Wenzhen Duan MD, PhD

Professor of Psychiatry and Behavioral Sciences

Telephone Number: 410-502-2866
Fax Number: 410-614-0013

Johns Hopkins University
Department of Psychiatry and Behavioral Sciences
600 N. Wolfe St.
Baltimore, MD 21287
Room: 9-111 CMSC
Areas of Research
Neurobiology of Disease

Graduate Program Affiliations

Neuroscience Training Program

Cellular and Molecular Medicine

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    Representative in vivo MRI images with deformation-based morphometry (DBM) of relative tissue volume; major structural boundaries defined in the control mouse are overlaid on the R6/2 mouse and color-coded Jacobian maps for visual guidance. In the Jacobian map, only regions with significant change in local tissue volume (false discovery rate = 0.05) are shown. The color reflects the normalized local tissue volume with respect to local tissue volume in similar regions in the control mouse brains. Green and blue in the Jacobian map indicate mild and severe atrophy, respectively. Atrophy in the neocortex (white arrows), striatum (yellow arrows), piriform cortex (magenta arrows), hippocampus (red arrows), thalamus (orange arrows), and amygdala (cyan arrows) can be appreciated (Zhang et al., Neuroimage 2010 49(3):2340-51).

Translational Neurobiology Laboratory

Welcome to the Translational Neurobiology Laboratory, where cutting-edge basic science meets real-world impact. Our research program is dedicated to advancing the field of neurobiology by focusing on therapeutics and biomarker development for neurodegenerative disorders with a focus on Huntington’s disease (HD) and Alzheimer’s disease (AD). We are a team of passionate researchers who are committed to bridging the gap between basic research and clinical applications to improve patient outcomes.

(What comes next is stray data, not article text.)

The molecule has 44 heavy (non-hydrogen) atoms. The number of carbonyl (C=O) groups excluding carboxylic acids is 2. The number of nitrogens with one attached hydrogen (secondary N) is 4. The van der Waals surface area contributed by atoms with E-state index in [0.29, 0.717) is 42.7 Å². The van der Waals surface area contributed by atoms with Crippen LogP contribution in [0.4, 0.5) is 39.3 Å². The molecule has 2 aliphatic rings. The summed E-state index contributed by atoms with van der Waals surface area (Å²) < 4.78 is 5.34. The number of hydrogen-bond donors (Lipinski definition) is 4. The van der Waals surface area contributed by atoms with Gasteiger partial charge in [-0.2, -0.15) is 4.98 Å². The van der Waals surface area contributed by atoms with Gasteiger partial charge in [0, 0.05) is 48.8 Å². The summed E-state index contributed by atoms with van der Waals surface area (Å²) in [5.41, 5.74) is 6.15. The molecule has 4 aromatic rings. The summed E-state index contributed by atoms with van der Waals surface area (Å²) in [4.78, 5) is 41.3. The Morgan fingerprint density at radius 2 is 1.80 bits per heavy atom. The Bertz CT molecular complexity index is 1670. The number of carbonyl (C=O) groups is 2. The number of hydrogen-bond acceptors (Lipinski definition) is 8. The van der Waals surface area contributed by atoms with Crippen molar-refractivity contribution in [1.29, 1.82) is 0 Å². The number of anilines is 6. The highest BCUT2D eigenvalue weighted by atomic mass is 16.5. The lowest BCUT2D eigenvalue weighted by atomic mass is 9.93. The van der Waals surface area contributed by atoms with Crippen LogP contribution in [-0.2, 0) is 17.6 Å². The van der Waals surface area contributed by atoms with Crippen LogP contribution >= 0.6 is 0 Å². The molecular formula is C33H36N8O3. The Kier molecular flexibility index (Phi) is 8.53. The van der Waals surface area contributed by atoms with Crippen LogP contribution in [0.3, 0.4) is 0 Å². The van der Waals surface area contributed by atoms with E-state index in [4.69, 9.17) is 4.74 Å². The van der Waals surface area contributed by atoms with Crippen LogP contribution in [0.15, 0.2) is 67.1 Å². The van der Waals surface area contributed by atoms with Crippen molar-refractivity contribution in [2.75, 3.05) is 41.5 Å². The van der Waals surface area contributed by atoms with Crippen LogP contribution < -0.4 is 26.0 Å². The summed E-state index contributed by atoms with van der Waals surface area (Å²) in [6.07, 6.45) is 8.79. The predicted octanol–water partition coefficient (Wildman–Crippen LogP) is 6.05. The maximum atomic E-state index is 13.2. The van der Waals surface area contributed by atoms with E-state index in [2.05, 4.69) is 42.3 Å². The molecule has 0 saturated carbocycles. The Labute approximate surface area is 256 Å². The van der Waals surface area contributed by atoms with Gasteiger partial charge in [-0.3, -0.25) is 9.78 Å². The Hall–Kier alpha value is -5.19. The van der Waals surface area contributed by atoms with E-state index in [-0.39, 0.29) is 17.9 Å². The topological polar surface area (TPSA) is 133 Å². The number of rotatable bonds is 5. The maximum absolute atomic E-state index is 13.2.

Recent research in the field of neurovascular and brain barrier has shed light on the crucial role of brain barriers and brain-immune interactions in maintaining brain health and its relevance in neurological diseases. Studies have identified novel mechanisms that regulate brain barrier integrity, including the role of specific cell types such as pericytes and astrocytes, as well as signaling pathways involving tight junction proteins and transporters. Furthermore, emerging research has highlighted the crosstalk between the neurovascular unit and immune cells, and how this interplay influences barrier function in neurodegenerative diseases. These findings have deepened our understanding of the complex interactions between the brain and cerebral vasculature and may have significant implications for the development of new therapeutic strategies for neurological disorders, including AD and HD. 

As a part of the Division of Neurobiology, our interdisciplinary team of scientists work collaboratively to develop innovative therapeutic approaches and identify reliable biomarkers by incorporating these new research insights on brain barriers and brain immune interactions. We leverage cutting-edge techniques in molecular biology, genetics, neuroimaging, and computational analysis to unravel the intricate mechanisms underlying these neurological disorders and develop evidence-based interventions. Through our collaborative approach, we aim to bring breakthrough discoveries from the lab to the clinic in a timely and efficient manner, ultimately benefiting patients and their families.

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